Talking across religious divides

An exchange student from Brown University in Rhode Island found that her semester in Amsterdam required fewer adaptations for cultural difference than when she went to Tougaloo College in Mississippi. Rural people find that city people think that a rural accent means lack of intelligence. Then there’s religious differences, then there’s food differences, then there’s race, then there’s politics. According to a Pew study, we are more divided by politics now than by race. That is both hard to believe and sad to believe.

In the 1960’s, there were cultural exchange programs for students within America. We need that again. In a recent WSJ article,  the conclusion is that people who go to cultural exchanges come back changed.

There are places in this country where Christianity is part of everyday life: at work, at school, at social events. Anyone who is openly Atheist or non-Christian has no seat at the table.

Likewise, there are places in this country where the idea of pubic prayer would be met with derision. Where’s the common ground?

Among religious people, leaders are leading.

Recently, twenty-two world religious leaders came together to issue a joint statement.

The message is simple: practice your religion, focusing on the principles within it that focus on friendship. Meet your neighbors. Spend time with people of other religions.

I am fully aware that some of my readers will say that religion is what divides us. To them, I say it does not have to. One can cherry-pick in the canon of text in any religion and find an argument for cooperation and peace. Once can also find the opposite.

It is a problem with the political history of religion. When a religious group holds governmental powers, the politics of territory and controlling people gets mixed with the message of the prophets, leaders, and deity.

At the conference, Rabbi Dr. Alon Goshen-Gottstein put it this way:

We cannot deny that in the books of many religions you can find texts that are not very open, even hostile, to people of other faiths,” he said in a statement. “Therefore, when the world’s most important leaders call for friendship, they are in fact affirming a particular way of practicing religion and rejecting another.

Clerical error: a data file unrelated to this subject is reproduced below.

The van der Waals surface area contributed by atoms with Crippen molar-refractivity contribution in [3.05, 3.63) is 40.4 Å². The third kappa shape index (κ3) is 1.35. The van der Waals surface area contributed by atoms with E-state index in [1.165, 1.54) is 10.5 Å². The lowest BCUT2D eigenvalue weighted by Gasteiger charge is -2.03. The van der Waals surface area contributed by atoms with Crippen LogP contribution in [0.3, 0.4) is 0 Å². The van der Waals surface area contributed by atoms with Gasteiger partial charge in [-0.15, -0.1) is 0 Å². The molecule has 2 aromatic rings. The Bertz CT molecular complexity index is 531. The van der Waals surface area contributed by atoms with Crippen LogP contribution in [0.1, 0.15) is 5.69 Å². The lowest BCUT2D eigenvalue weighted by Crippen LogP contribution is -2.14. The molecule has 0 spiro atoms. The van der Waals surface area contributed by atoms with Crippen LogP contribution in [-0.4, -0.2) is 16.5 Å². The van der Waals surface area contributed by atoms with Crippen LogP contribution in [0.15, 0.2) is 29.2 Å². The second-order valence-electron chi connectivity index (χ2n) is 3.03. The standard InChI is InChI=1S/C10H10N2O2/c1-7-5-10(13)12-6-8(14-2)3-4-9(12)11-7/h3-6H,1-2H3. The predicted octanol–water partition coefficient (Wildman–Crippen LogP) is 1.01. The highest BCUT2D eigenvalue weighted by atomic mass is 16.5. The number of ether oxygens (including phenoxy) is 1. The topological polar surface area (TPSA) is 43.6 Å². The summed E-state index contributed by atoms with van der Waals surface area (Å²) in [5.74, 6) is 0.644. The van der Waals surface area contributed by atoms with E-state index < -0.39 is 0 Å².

The way to Make America Whole Again is to reach across a reachable divide.

The human experience is the human experience. People want the same basic things: the material things of survival, love, respect, and safety for themselves and their loved ones. Beyond that, most humans enjoy social interaction, good food, and mental stimulation.

Do not go for the hardest places. Go for those that are manageable.

It is not productive for a Jewish person to attend a neo-Nazi rally. But, if a Jewish person sees someone with Nazi tattoos on a regular basis, that Jewish person can connect on a human level.

How do you connect on a human level with someone who seems to hate you? Find them where they are.

No one needs to seek out someone who might hate them. But, for minorities and non-mainstream people, those haters are all along the daily route. In New England, a religious person can easily find another who would deride their faith in a heartbeat.

I heard a story at a showing of a video produced by Not In Our Town. There, a man told a story about how an African American woman used to buy coffee every morning from a KKK member who worked at the coffee house. They always exchanged pleasantries. Over the years, he’d ask about her children, and she about his.

One day, she noticed his tattoos. She simply said, “You are better than that,” and he said, “I am now.”

Avoid the hot buttons.

I do business with the son of a board member of the NRA. You can bet, we don’t talk about guns. He’s a Christian with a capital C. We don’t talk about religion or the war on Christmas. He knows I have a consistent morality and I am Jewish. We talk about family, real estate, and barbecues. Over the years, I think he’s come to realize that I don’t have horns. I know he cares deeply about his family and community. I see him as a gentle man, and not some gun-toting scary person.

Seek opportunities to grow relationships.

For me, I do this through the Daughters of Abraham. There are similar organizations that do this kind of regular meeting around topics. I Googled “interfaith, boston” and a list came right up.

I like what I do. Over the 16 years we’ve been in action, I’ve made hundreds of connections with Christians and Muslims and Jewish people who find their way to moral, fulfilling lives through the lens of their faiths. I have Evangelical Christians friends. I have fundamentalist Muslim friends. I have Jewish friends, far more and far less theistic than I am; they practice more or less ritual than I do. (PS, it is with the Jewish people that I have the most intense conflicts!)

This video was made early on (I think it was 2004. I am greyer now.) It’s gotten so much richer since then.


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